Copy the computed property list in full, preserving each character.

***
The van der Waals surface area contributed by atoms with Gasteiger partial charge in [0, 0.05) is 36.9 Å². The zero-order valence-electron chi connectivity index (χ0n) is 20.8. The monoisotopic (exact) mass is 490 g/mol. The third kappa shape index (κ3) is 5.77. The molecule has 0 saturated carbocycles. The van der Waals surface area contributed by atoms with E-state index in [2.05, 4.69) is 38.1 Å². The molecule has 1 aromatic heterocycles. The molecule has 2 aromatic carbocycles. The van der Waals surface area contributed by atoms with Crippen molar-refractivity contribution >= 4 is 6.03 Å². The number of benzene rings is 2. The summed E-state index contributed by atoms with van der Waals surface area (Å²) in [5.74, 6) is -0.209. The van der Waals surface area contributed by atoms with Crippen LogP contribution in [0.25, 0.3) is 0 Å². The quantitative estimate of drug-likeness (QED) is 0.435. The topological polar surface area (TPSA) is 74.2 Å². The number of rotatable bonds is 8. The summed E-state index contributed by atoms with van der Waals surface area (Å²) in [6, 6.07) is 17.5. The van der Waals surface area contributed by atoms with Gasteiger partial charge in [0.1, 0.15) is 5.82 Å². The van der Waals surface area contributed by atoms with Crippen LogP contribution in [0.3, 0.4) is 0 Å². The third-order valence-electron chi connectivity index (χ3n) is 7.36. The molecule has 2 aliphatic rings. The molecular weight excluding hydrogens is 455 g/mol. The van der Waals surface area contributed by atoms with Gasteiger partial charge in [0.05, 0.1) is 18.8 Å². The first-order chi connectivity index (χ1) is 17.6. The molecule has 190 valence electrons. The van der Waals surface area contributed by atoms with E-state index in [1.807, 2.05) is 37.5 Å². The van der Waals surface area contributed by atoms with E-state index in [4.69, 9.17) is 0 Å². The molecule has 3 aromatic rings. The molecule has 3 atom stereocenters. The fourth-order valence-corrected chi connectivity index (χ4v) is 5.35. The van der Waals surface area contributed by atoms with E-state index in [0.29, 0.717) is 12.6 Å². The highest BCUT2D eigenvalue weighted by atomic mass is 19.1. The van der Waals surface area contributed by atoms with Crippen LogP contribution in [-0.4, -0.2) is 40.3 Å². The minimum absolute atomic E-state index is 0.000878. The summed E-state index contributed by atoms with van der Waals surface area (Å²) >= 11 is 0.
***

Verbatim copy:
The van der Waals surface area contributed by atoms with Gasteiger partial charge in [0, 0.05) is 36.9 Å². The zero-order valence-electron chi connectivity index (χ0n) is 20.8. The monoisotopic (exact) mass is 490 g/mol. The third kappa shape index (κ3) is 5.77. The molecule has 0 saturated carbocycles. The van der Waals surface area contributed by atoms with E-state index in [2.05, 4.69) is 38.1 Å². The molecule has 1 aromatic heterocycles. The molecule has 2 aromatic carbocycles. The van der Waals surface area contributed by atoms with Crippen molar-refractivity contribution >= 4 is 6.03 Å². The number of benzene rings is 2. The summed E-state index contributed by atoms with van der Waals surface area (Å²) in [5.74, 6) is -0.209. The van der Waals surface area contributed by atoms with Crippen LogP contribution in [0.25, 0.3) is 0 Å². The quantitative estimate of drug-likeness (QED) is 0.435. The topological polar surface area (TPSA) is 74.2 Å². The number of rotatable bonds is 8. The summed E-state index contributed by atoms with van der Waals surface area (Å²) in [6, 6.07) is 17.5. The van der Waals surface area contributed by atoms with Gasteiger partial charge in [0.1, 0.15) is 5.82 Å². The van der Waals surface area contributed by atoms with Crippen LogP contribution in [0.3, 0.4) is 0 Å². The third-order valence-electron chi connectivity index (χ3n) is 7.36. The molecule has 2 aliphatic rings. The molecular weight excluding hydrogens is 455 g/mol. The van der Waals surface area contributed by atoms with Gasteiger partial charge in [0.05, 0.1) is 18.8 Å². The first-order chi connectivity index (χ1) is 17.6. The molecule has 190 valence electrons. The van der Waals surface area contributed by atoms with E-state index in [1.807, 2.05) is 37.5 Å². The van der Waals surface area contributed by atoms with E-state index in [4.69, 9.17) is 0 Å². The molecule has 3 aromatic rings. The molecule has 3 atom stereocenters. The fourth-order valence-corrected chi connectivity index (χ4v) is 5.35. The van der Waals surface area contributed by atoms with E-state index in [0.29, 0.717) is 12.6 Å². The highest BCUT2D eigenvalue weighted by atomic mass is 19.1. The van der Waals surface area contributed by atoms with Crippen LogP contribution in [-0.4, -0.2) is 40.3 Å². The minimum absolute atomic E-state index is 0.000878. The summed E-state index contributed by atoms with van der Waals surface area (Å²) >= 11 is 0.